Headaches vs. Migraines: Biggest Differences
Your head is pounding again – but is it a “normal” headache (like a common tension headache) or the result of a migraine? Both can have similar symptoms, but have different triggers and warning signs.
Knowing which type of headache you’re dealing with can also help you decide how to best get rid of it. Let’s take a look at 13 differences between a headache and a migraine…
1. Defining a Headache
Headaches that are caused by tension (or something else) can be similar to migraines, but with one main difference, explains MedicineNet.com. While migraines can be agitated by the slightest exertion, standard headaches are usually more “chronic and steady,” it adds.
The source explains that each type of headache can be located on either or both sides of the head, but that most people with a tension headache will complain of a “a band-like tightness or pressure” in the cranium.
2. Defining Migraines
MigraineTrust.org says migraines are more than just a headache – they’re a “complex condition with a wide variety of symptoms,” with headache being one of them.
However, people with a migraine may not have the same stress triggers as those with tension headache, and some people experience an “aura” before the onset of a migraine – where there are visual disturbances or other warning signs prior to the pain.
3. The Pain Test
While tension headaches can have major pain associated with them, migraines are almost always “intense or severe” and can present pain in various places such as behind one eye or ear, or in the temples, explains Healthline.com.
Migraines more often cause pain in only 1-side of the head, but can spread to both, it adds. While many people work through tension headaches at work, “A migraine headache will cause intense pain that may be throbbing and will make performing daily tasks very difficult,” explains the source.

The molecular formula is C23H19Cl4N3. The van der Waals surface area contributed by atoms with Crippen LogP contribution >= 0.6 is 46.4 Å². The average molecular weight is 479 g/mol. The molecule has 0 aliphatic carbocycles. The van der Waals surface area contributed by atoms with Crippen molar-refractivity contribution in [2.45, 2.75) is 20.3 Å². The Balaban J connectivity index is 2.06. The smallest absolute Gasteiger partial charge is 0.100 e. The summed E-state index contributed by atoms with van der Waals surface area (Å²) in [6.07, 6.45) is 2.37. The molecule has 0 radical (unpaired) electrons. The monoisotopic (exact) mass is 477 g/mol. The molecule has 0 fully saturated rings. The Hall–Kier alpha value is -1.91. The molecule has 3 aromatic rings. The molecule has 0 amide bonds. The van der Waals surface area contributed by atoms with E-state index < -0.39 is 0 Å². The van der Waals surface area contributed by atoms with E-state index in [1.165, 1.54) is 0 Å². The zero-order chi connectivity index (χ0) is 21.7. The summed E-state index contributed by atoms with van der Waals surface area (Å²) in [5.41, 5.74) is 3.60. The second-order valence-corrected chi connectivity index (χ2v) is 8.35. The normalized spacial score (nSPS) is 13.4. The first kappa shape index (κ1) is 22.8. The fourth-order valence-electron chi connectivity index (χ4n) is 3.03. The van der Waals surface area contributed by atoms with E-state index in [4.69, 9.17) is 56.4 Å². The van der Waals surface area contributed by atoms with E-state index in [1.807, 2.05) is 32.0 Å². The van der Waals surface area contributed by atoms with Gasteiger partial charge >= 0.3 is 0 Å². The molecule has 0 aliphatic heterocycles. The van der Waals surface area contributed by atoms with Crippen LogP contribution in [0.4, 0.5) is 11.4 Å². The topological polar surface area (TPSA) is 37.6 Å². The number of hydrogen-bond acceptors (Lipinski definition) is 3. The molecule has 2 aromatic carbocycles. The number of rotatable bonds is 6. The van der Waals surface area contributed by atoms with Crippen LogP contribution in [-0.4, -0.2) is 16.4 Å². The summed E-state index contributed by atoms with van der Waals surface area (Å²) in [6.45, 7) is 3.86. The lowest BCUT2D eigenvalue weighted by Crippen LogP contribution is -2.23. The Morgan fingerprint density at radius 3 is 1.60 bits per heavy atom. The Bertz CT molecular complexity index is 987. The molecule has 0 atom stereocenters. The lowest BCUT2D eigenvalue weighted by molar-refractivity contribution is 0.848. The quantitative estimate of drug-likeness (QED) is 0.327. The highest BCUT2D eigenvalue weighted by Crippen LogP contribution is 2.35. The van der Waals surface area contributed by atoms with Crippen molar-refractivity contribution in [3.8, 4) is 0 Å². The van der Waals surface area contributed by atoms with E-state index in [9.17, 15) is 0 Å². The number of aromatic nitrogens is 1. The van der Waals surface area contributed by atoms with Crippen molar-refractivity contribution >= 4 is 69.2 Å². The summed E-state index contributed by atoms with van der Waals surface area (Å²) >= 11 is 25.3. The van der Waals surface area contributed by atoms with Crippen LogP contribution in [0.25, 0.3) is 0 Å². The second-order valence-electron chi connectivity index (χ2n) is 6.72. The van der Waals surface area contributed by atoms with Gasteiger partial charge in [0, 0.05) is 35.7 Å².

4. Pinpointing the Pain
Where the pain is showing up can be a big clue whether you’re dealing with a tension headache, a migraine, or another type of headache. Healthline.com says tension headaches commonly occur on both sides of the head, while migraines can gravitate to one area of the head.
Meanwhile, sinus headaches are often confused with migraines, but they usually coincide with sinus infection symptoms including fever, stuffy nose, and facial pressure, adds the source.
5. The Lead Up
While “regular” headaches often come on without any sort of warning, migraines can give you a heads up they’re on their way. EMedicineHealth.com explains an “aura” often precedes a migraine, which is “most commonly is a visual band with a shimmering or glittering border.”
This aura can last 5 to 60-minutes, it adds. Migraine auras can differ in nature from person to person, but once you’ve experienced them a few times, you may start to recognize when to brace yourself for the storm.
6. Constant Hum or Beating Drum?
Another way to tell if you have a migraine or a tension (or other) headache is whether the pain is pulsating. BuoyHealth.com explains that migraines are often throbbing rather than a constant pain – but this throbbing can also be present in hangover headaches and caffeine withdrawal headaches, it adds.
Meanwhile, tension headaches, which are by far the most common type, most commonly include a “dull pain that is constant instead of throbbing and feels like a tight band of pain around the head.” So distinguish whether it feels like someone is playing the drums in your head, or if it’s someone “humming” in your cranium.
7. Migraines: More than Headaches
While migraines cause splitting headaches that can put you out of commission temporarily, they often also cause other problems that standard headaches don’t.